When Rahma Mohamed steps out of her son’s line of sight, he begins to tremble. She rushes to cradle the 23-year-old’s thin frame, kissing his stubbly cheek.
“Relax,” she murmurs. “I’m here next to you; you’re all right. Don’t cry.”
Since Jan. 28, when security forces beat him and ran him over during the protests that toppled President Hosni Mubarak, Mahmoud Mohamed has been unable to speak, walk, eat or use the bathroom on his own. His head is a tapestry of scars and bandages, tubes sprout from his neck, and his palsied hands are clasped in front of a now-bony chest.
He was trying to protect two friends. His mother says both were shot to death by security forces.
Images of Mohamed’s former self stare back at him from beside his bed at Kasr El Aini Hospital: flush with youth, embracing a blushing fiancee who has since abandoned him. Behind them rests a framed certificate from fellow protesters pronouncing him a “hero of the revolution.”
But like thousands of other Egyptians seriously injured during the protests, Mohamed is a forgotten hero, his family caught in a medical limbo, feeling betrayed by the government he fought to change.
“I want the government to help him so that when he gets out, he can survive,” his mother says as she prepares to feed him lunch through a tube.
Egypt itself is in limbo, ruled by a transitional military government and awaiting elections in the fall. Government officials have promised to help the 11,000 people they estimate were injured during the revolution, compensate their families and prosecute their attackers.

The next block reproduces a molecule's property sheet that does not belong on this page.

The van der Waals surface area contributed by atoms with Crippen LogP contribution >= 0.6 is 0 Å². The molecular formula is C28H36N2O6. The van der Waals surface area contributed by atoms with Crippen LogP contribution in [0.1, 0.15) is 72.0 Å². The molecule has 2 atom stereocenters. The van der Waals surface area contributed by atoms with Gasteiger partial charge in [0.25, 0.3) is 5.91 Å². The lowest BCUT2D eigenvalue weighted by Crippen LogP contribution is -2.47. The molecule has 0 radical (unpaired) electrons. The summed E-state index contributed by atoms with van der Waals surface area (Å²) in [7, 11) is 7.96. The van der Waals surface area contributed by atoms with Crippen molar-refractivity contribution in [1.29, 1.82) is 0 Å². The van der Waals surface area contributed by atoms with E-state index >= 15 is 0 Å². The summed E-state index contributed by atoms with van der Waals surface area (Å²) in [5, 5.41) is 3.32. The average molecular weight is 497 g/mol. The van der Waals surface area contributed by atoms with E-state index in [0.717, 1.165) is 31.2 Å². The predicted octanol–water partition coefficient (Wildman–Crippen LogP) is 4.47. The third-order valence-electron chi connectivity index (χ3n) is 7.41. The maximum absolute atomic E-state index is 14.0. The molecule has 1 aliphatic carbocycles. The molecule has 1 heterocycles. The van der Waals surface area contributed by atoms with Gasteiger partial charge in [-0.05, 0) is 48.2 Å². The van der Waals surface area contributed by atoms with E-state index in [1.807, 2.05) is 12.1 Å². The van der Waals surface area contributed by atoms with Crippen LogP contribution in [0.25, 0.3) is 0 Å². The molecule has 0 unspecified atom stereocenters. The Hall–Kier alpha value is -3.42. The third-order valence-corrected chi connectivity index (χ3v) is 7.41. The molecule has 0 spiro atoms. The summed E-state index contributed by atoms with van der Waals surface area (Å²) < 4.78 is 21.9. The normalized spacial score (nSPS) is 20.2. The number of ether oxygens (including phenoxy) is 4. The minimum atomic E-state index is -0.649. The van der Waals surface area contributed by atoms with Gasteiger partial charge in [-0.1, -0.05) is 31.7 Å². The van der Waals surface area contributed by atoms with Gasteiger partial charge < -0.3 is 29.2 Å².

But so far the government has compensated few, and failed to prosecute many of the police responsible. The first police officer convicted of killing protesters had disappeared before his trial last month and was sentenced to death in absentia.
The Egyptian Organization for Human Rights has sued the government, demanding compensation for the injured. In the meantime, their families have been forced to rely on private donors, and one another.
About 3,500 of the injured have been hospitalized, said Ghada King Osman, a volunteer with the Heroes of Jan. 25, a Cairo-based group coordinating their care.
This month, interim Prime Minister Essam Sharaf met with Osman, several doctors and youth leaders who appealed for help.
“We’re trying to get the government involved because civil society is doing all the work,” Osman said.
Sharaf promised that the government would create an association to help the injured and the families of the 840 people killed during the protests. But it is not clear how much the government will pay the injured; they are supposed to receive at least a one-time payment of $170, but many have difficulty assembling the required medical and legal paperwork, Osman said.
One of the closest hospitals to Tahrir Square, Kasr El Aini treated at least 750 of those injured during the protests, mostly young men with gunshot wounds. One private donor has paid for the care of about 40 patients. The private university hospital has offered to pay for the rest, as long as patients can prove they were injured during the protests, said Taymour Mostafa, the hospital’s vice director.